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The craftsman
Vol. VII, No. 5 (February 1905)

Notes,   pp. 611-613 PDF (913.7 KB)

Page 612

cited great enthusiasm. The sheen as-
sumed by these woods was such as Keats,
with his sensitiveness to touch, would have
made the pivot of a poem.
   The public seemed much interested in
Mary Chase Perry's exhibition of Pewabic
pottery. In studying these, one sees the
difference between the factory and art.
The colors are quiet, but they have tints
like ice in the sunshine or of the dead gold
of Autumn leaves.
   The teas given by the Arts and Crafts
was a pleasant featurL of the exhibit, mak-
ing it more social. The value of such an
exhibition can   not be over-estimated.
They help to educate the people in the
beauties of handicraft.    And Detroit
learned very much about the exquisite
work done in her very midst, of which she
had been heretofore ignorant.
  The Art Institute of Chicago opened its
winter term on Monday, January 2. In
accordance with the settled policy of call-
ing in the services of eminent artists from
a distance, as opportunity offers, Mr.
Henry S. Hubbell of Paris, a graduate of
the school, has been engaged to take charge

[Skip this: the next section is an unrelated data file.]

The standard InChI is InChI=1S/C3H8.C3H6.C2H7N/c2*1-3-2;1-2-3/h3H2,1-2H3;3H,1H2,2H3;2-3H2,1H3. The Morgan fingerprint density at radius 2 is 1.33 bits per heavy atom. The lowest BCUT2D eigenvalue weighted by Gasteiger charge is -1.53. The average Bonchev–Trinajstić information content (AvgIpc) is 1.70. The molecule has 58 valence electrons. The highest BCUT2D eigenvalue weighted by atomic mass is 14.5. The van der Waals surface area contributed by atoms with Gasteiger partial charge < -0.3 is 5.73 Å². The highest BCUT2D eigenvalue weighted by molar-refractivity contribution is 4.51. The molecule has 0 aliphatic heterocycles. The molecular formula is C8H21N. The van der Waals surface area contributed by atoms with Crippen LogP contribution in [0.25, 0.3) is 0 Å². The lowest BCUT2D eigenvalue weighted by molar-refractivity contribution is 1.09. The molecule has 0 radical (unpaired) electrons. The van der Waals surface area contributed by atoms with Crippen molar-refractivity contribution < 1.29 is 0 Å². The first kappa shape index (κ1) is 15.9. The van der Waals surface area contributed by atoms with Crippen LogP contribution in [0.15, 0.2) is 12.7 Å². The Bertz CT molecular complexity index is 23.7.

of an advanced class in painting from the
costume model during the month of Janu-
ary. Students of fifteen months standing
in the Life Class will be admitted to this
  The school will continue to justify its
claims as a thorough, practical and mod-
ern art school. The staff of instruction
in academic drawing, painting and model-
ing is acknowledged by all competent
judges one of the very strongest in the
country. At the World's Fair at St. Louis
medals were conferred upon seventeen Chi-
cago artists. All these but four are recent
students or teachers of the Art Institute.
  The Art Institute of Chicago gave a
loan exhibition of portraits on January the
second, from four to six.   Mrs. Potter
Palmer and other ladies of Chicago pre-
  The Committee of the St. Louis Muse-
um of Fine Arts and members of the So-
ciety of Western Artists gave their ninth
annual exhibition on Wednesday, Janu-
ary the fourth, from eight to ten-thirty, at
the Museum.
  For eighty years, the National Academy
has held its exhibitions. This year marks
a change in its methods. A    coterie of
artists from the West have been added.
Of the prize winners, Childe Hassamn
takes the Thomas B. Clarke prize with his
"Lorelei." Thomas Eakins has the prize
for portraits. His subject is Prof. Leslie
W. Miller. The George Inness medal,
given by George Inness, Jr., for the best
landscape, was won by a veteran artist,
Edward Gay. His subject was "In the
South Wind."
  Weak works are, this year, in the mi-
nority. While few works are startling,
many are interesting. "The Letter," by
Mr. Mora, is a lovely picture.     Two
women, in old-fashioned gowns, sit on a
sofa reading a letter. William M. Chase
has a fine portrait. Robert Vonnoh has
one of John C. Milburn, head of the Pan-
American Exhibition. Elizabeth R. Fin-
ley's portrait of herself is painted with al-
most masculine power. Louis Loeb's por-
trait of Miss Robson, the actress, in one
of her characters, is excellent. One real-
izes the quaint personality of the woman

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